Race tech: Tour de France, July 10, 2008
Bell electrifies with new Volt helmet
Bell supplied the riders of CSC-Saxo Bank and Crédit Agricole with a brand-new Volt helmet just in time for this year's Tour de France. The new helmet builds on the company's previously range-topping Sweep R and clearly shares some technology with sister company Giro and its flagship Ionos.
Like many of its competitors, Bell has introduced a new (and partially visible) composite internal reinforcement structure for strength (and looks). Eleven frontal vents suck in cooling air while internal channels direct it towards the rear-facing exhaust ports. Like the Giro Ionos, the Volt uses antibacterial X-Static fabric on the sweat wicking pads to help keep them fresh.
Bell has also improved fit and comfort with the Volt with its next-generation retention system called Twin Axis Gear. The new setup adjusts the helmet circumference via a handy dial like the old GPS system but is now adjustable vertically, too. The Volt will also come with a detachable visor for off-road use (we also like visors for riding on the road in the rain) and plugs are included to seal up the mounting holes to maintain the helmet's clean lines. The medium-sized CSC-Saxo Bank version that we inspected weighed 302g.
Zabel's mysterious new Colnago
Milram legend Erik Zabel is riding his 14th Tour de France, and probably sadly his last. Nevertheless, the former German champion still seems to be living at the sharp end of bicycle development as we spotted him on a completely new Colnago frame this week. Colnago has yet to release any official details about this new "Extreme Power Super" but a few technical features are apparent just by inspection.
The new EPS closely resembles the current Extreme-C in appearance with its round carbon tubing and carbon lugs but apparently surpasses even the Extreme Power in its quest for ultimate rigidity. The oversized down tube maintains a constant oversized diameter throughout its length while the top tube now flares even bigger as it approaches the head tube; both are internally reinforced via Colnago's 3PRS system. The giant chain stays uses Colnago's familiar 'leaf'-shaped profile.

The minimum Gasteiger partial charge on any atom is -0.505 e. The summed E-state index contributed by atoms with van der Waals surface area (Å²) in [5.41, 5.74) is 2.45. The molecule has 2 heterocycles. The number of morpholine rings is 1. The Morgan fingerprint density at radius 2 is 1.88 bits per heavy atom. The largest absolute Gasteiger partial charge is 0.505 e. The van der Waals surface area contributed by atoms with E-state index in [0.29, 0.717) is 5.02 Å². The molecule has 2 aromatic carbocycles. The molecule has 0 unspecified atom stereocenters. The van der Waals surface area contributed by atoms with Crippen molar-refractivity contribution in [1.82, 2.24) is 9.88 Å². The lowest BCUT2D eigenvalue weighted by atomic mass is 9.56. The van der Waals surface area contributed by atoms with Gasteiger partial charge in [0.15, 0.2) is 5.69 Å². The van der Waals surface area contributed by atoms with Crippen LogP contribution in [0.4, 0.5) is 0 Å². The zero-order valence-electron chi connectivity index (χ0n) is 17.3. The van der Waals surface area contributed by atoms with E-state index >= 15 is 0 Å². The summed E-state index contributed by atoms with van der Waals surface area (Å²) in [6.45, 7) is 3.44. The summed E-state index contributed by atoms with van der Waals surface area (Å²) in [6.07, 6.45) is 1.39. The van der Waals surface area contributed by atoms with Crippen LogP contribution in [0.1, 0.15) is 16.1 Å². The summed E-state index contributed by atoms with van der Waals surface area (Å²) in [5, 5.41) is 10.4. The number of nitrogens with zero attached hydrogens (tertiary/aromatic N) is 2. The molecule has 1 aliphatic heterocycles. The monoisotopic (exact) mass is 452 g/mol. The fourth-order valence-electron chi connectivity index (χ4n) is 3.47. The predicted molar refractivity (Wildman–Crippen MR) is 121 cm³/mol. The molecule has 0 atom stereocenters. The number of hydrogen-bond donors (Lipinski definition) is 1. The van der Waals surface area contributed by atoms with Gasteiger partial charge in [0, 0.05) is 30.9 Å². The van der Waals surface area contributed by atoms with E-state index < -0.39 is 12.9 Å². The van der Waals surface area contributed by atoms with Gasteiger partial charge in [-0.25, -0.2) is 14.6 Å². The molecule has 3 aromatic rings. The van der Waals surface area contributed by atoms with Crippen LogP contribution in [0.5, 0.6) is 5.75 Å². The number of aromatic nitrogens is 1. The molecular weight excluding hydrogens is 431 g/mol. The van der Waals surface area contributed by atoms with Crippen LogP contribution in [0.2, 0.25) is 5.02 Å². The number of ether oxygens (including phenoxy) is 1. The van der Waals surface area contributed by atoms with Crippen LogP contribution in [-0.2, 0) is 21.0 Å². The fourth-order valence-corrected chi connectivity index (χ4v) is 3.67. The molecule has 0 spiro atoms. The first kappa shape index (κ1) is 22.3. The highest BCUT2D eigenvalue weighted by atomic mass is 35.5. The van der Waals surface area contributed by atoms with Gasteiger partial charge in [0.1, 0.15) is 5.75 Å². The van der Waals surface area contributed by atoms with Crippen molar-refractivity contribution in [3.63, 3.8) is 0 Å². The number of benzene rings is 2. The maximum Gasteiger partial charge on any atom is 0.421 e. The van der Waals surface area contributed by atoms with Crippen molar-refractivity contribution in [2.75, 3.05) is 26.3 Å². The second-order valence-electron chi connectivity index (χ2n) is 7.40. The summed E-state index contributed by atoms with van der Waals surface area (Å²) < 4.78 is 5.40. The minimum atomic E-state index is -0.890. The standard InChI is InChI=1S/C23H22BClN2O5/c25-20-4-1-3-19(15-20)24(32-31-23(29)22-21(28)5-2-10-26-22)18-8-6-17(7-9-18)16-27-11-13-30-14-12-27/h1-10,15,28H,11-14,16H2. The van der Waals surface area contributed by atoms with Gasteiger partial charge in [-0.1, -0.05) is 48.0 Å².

That head tube also now houses a tapered-and-oversized 1 1/8"-to-1 1/4" steerer tube on a brand-new fork. As on the recently introduced CX-1, the new EPS also makes use of a semi-integrated headset.
Despite appearing to be one of the most modern Colnagos yet, Zabel's EPS carries a distinctly retro livery, standing out from the black and white Extreme Powers of the rest of his Milram team (which is partly how we managed to spot it). Needless to say, we'll be keeping our ears very close to the ground on this one and will get more details as soon as they are available.
Campagolo and Shimano take their battle to the streets
After months of speculation, rumour and prototyping, both Campagnolo's new 11-speed Record and Shimano's new Dura-Ace 7900 production groupsets have found their way into the peloton... but just barely. A team of Shimano engineers delivered the bubble-wrapped packages to the Rabobank squad just before the start in Brest and the other sponsored teams were equipped not much earlier. A total of 60 kits were delivered and Shimano left it up to the teams to decide which of their riders would use them for the big show.